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There currently are 'hundreds' of psychology theories that differ on how to bring change and what causes personal or interpersonal problems. Most are opposed not only to each other, but take a very unbiblical view of how to help others.
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Think About This
Many come for counseling who have never been to a counselor before. They have problems, probably serious ones, or they wouldn’t have come. It’s a fearful experience for many such persons. They may have difficulty, but they are genuinely seeking help. For others, however, it’s a time to air some dirty linen in order to punish a spouse. For still others, it’s an opportunity to put somebody else on the spot: “I’ll drag him out on the carpet in front of the preacher.” You are considered a weapon in their hands.
Of course, there are any number of other ways in which people arrive. But that is the point. Don’t assume that everyone who shows up on your counseling doorstep really wants counsel. It will be important early on to determine whether or not your “counselee” is a true counselee or not. How do you do so?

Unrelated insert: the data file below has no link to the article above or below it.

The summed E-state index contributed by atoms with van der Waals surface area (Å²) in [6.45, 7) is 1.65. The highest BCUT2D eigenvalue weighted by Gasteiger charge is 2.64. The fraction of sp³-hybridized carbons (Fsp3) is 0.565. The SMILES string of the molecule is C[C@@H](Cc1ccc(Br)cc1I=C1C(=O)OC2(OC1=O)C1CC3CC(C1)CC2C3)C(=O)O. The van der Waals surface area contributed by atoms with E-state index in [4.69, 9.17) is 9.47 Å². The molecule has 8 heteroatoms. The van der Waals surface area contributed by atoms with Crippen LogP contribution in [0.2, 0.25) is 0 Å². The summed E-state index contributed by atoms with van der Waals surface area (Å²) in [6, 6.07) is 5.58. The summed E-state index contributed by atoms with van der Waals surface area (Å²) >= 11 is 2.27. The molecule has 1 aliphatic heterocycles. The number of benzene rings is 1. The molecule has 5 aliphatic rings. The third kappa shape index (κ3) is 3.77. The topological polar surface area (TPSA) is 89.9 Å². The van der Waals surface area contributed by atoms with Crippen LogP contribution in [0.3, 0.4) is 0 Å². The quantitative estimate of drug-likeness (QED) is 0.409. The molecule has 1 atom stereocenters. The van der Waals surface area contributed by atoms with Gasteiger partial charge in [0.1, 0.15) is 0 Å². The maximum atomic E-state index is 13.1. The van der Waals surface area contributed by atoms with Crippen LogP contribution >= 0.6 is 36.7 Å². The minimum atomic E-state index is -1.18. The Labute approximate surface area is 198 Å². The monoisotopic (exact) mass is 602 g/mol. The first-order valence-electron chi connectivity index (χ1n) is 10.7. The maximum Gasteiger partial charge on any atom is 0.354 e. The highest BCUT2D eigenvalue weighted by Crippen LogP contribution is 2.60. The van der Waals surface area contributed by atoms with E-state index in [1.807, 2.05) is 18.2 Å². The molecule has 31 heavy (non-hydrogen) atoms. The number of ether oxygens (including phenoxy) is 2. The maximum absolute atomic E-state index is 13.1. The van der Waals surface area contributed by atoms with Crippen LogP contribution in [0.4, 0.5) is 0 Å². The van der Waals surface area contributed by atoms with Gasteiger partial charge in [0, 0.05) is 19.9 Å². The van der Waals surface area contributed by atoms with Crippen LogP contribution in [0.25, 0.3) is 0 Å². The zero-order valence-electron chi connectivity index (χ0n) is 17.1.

You can find out in several ways but, perhaps, the surest way to be sure (sure!) is to give homework that’s based on what they tell you. If a counselee isn’t a valid counselee he will probably
In all cases where homework is rejected or isn’t done with any earnestness, check to see if this is one of those instances where counseling wasn’t your counselee’s object anyway.
This very brief note is just that-something to take note of—that’s all. Hope it helps the next time you encounter an insincere counselee. Perhaps, by pointing out his ugly goal you can bring him to repentance and turn him into a genuine counselee after all.
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